BY JOANA BRECKNER
A ROUTINE dentist
visit saved my life
I am a four-year sur-
vivor of oral cancer. I
am married, ;; years
old and the mother of
two girls, ages ;; and ;;.
I am not a smoker or
drinker, and have been in good health my
In ;;;;, during a teeth cleaning, my
dentist discovered precancerous white
spots on my tongue. The biopsy was benign,
but for the next seven years I was monitored
by my dentist and doctor. My first tumor,
small and contained, was removed in ;;;;.
Four years later, my cancer returned. I
under went a ;;-hour surgery removing half
my tongue, which was rebuilt with grafts
from my forearm, followed up by radiation
and chemotherapy. A year later cancer
reoccurred on my jugular vein. More surgery, more chemotherapy, more radiation.
Four years later, my story has a happy
ending, and by sharing it I hope to raise
awareness of oral cancer and screenings.
Traditionally, individuals with the highest risk of developing oral cancer have been
those who smoke, use tobacco or drink
alcohol heavily, but exposure to the human
papillomavirus (HPV) is no w a significant
factor. The fastest-growing oral cancer
population is young nonsmokers with HPV.
Currently there is no national program
for oral cancer screenings. The American
Dental Association states that “just doing
‘opportunistic’ cancer screenings ... would
yield tens of thousands of opportunities to
catch oral cancer in its early stages.”
According to the Oral Cancer Foundation,
when oral cancer is found at early stages of
development, patients have an ;; to ;;
percent survival rate.
Here are easy, potentially lifesaving
steps to take charge of your oral health.
•Be sure your dentist or qualified
hygienist “cleans and screens” at every
routine visit. This visual and manual
screening takes less than five minutes.
• There is a strong link between HPV
and oral cancer. Ask your children’s pediatrician and dentist for more information
about the HPV vaccination. The Centers
for Disease Control and Prevention recommends boys and girls receive the HPV vaccination at age ;; or ;;.
• If a sore throat or swallowing problems persist for more than two weeks, contact your doctor.
I am alive because of early detection and
lifesaving surgeries and treatments. My
quality of life is excellent, and I am able to
eat, drink, taste and live pain-free. A scar
running from my lip to my chin and a slight
speech impediment remind me of cancer
every day. Like many survivors, I am searching for my new normal. However, I am alive,
loving life and grateful—especially for my
conscientious dentist. C
Costco member Joana Breckner is a cancer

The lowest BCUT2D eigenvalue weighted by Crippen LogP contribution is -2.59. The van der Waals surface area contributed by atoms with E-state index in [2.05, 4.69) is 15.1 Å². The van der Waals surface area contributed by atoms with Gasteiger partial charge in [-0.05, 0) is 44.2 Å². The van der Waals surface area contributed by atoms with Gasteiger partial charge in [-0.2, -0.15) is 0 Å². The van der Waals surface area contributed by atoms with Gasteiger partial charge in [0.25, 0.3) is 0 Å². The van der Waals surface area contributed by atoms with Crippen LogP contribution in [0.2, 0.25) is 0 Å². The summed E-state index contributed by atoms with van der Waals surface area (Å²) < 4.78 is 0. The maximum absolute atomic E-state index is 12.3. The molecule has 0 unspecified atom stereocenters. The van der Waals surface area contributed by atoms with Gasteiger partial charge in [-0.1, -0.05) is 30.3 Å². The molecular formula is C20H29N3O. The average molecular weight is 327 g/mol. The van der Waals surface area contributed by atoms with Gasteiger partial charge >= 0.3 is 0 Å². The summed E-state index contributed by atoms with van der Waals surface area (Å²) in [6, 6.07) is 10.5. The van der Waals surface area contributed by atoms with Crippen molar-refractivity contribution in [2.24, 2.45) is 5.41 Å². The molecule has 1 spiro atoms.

advocate and professional organizer.
Detecting oral cancer
FOR YOUR HEALTH
HEPATITIS C IS an infection of the liver
caused by a virus. As many as 3. 9 million
people in the U.S. have hepatitis C,
according to the Centers for Disease
Control and Prevention (CDC). Many people with hepatitis C have no symptoms
and do not know they are infected.
Acute hepatitis C, in the first several
months after infection, can range in
severity from a mild illness with few
or no symptoms to a serious condition
requiring hospitalization. Symptoms can
include fever, fatigue, loss of appetite,
upset stomach, vomiting, dark urine,
gray-colored stool, joint pain and yellow
skin and eyes.
About 20 percent of people are able
to get rid of the virus without treatment in
the first six months; those unable to get
rid of it may develop a chronic lifelong
infection that over time can cause liver
disease, liver failure and liver cancer.
TESTING AND TREATMENT
The only way to know if you have
hepatitis C is to get tested. The CDC rec-
ommends testing for persons who:
• Were born between 1945 and 1965.
• Received donated blood or organs
• Have ever injected drugs, including
• Have HIV or AIDS.
• Have abnormal liver tests or liver
• Have had exposure to someone with
Hepatitis C can be treated, but
treatment depends on several factors, so
it is important to see a doctor experienced in treating it. New and improved
treatments are available that can cure
hepatitis C for many people.
To prevent hepatitis C, safeguard
yourself in the following ways:
• Avoid sharing or reusing needles,
syringes or any other injection equipment.
• Do not use personal items that may
have come into contact with an infected
person’s blood, such as razors or tooth-brushes.
• Do not get tattoos or body piercings
from an unlicensed facility or in an informal setting.
For more information, search for the
hepatitis C fact sheet on the CDC website,
Oral cancer frequently has no symptoms.
When symptoms do occur, the most
•A sore or ulcer on the lip or in the
mouth that does not heal.
•A lump on the lip, in the mouth or in
•A white or red patch on the gums,
tongue or lining of the mouth.
•Unusual bleeding, pain or numbness
in the mouth.
•Oral pain that does not go away.
•Difficulty or pain with chewing, swallowing or jaw opening.
•Swelling of the jaw that causes dentures to fit poorly or become uncomfortable.
• Tooth loosening.
•Sensory loss in the face.
•Abnormal taste in the mouth.
• Tongue problems.—JB
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